The following classes may be taken to fulfill the economics elective requirement of the Economics major or Business Economics major.
Please note: Check each semester's schedule for availability of a class. Not every class will be offered every semester. Check with the instructor for pre-requisities or permission to waive pre-requisites. Check the University catalog for more complete information.
Application of economic theory to current economic problems with emphasis on public policy implications. Topics vary.
Applies scientific research on human and social cognitive and emotional patterns to better understand economic decisions and how they affect market prices, returns and the allocation of resources. The fields are primarily concerned with the rationality, or lack thereof, of economic agents.
Economic analysis of such environmental matters as air, water, and noise pollution, population growth, and land use. Emphasis placed on use of economic theory and empirical research in evaluating environmental policies.
Explores the economic aspects involved in the extraction and utilization of both renewable and nonrenewable natural resources. Topics include the economics of oil and mineral extraction, groundwater use, agricultural practices, forestry, and fisheries. Allocation of property rights and economic benefits and costs of natural resource use are also examined.
Demand for medical care, supply behavior of profit and nonprofit agencies, market structure, adverse selection, public and private health insurance. Additional topics, which may vary.
Major topics are property, contracts, and torts. Class time is divided between economic analysis of these topics in the abstract and actual legal cases that involve these topics.
Demand for labor, supply of labor, household production, compensating wage differentials, education and training, discrimination, unions, and unemployment.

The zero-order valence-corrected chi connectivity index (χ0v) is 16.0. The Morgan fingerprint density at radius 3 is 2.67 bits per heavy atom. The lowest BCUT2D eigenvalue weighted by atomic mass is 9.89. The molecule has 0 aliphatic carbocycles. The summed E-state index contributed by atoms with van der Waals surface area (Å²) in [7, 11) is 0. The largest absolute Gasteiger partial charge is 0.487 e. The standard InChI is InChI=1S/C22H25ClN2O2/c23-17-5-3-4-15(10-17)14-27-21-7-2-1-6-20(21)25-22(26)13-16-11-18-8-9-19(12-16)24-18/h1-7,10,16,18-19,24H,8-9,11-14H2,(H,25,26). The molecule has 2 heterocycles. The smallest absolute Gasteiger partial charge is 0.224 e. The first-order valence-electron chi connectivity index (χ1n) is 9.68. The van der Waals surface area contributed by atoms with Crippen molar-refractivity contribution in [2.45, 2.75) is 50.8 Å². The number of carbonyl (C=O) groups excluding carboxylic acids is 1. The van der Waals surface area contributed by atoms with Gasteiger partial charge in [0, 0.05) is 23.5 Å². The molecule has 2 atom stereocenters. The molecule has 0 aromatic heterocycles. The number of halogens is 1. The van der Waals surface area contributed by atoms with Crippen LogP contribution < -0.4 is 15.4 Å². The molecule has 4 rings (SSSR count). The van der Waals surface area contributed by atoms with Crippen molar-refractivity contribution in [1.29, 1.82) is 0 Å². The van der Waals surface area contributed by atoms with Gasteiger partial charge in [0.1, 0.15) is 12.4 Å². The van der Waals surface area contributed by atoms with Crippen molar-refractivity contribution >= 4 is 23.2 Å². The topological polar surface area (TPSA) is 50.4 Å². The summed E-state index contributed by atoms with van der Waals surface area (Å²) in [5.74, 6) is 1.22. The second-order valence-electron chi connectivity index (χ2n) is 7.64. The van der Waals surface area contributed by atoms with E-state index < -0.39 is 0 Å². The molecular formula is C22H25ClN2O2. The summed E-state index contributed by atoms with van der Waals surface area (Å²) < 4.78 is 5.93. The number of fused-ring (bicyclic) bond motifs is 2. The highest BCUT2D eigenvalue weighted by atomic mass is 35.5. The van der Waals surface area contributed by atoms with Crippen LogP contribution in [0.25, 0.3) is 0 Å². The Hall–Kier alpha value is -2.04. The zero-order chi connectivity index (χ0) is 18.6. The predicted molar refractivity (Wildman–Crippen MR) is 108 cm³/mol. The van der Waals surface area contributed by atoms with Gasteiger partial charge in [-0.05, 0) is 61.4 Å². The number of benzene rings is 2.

Investigation of the decisions individuals and families make regarding education, marriage, fertility, labor supply, and child care, as well as the effects of public policy on these decisions.
Market structures, market conduct, and social performance of industries. Emphasis upon firms' strategic behavior in price and nonprice competition. Topics include oligopolistic pricing, strategic entry deterrence, location strategies, product quality, advertising, and research and development. Economic welfare implications of firms' behavior examined.
Introduction to the behavior of firms that operate in imperfectly competitive markets and the antitrust laws that regulate this behavior.
Applies economic theory to analyzing public policy issues regarding energy production and use--including such topics as price controls, import dependency, conservation, supply outlook, and industry concentration.
Why does the government regulate business? Reasons include the inefficiencies of market power, considerations of fairness, excessive competition, natural monopoly, externalities, and reducing transactions costs.
International trade patterns, theories of absolute and comparative advantage, classical and modern trade theory, tariffs, quotas, nontariff barriers, preferential trading arrangements.
How exchange rates are determined, fixed vs. flexible rates, government intervention, fiscal and monetary policy in open economy, transmission of inflation and unemployment among nations, international capital movements, covered interest arbitrage, forward exchange, Eurocurrency markets.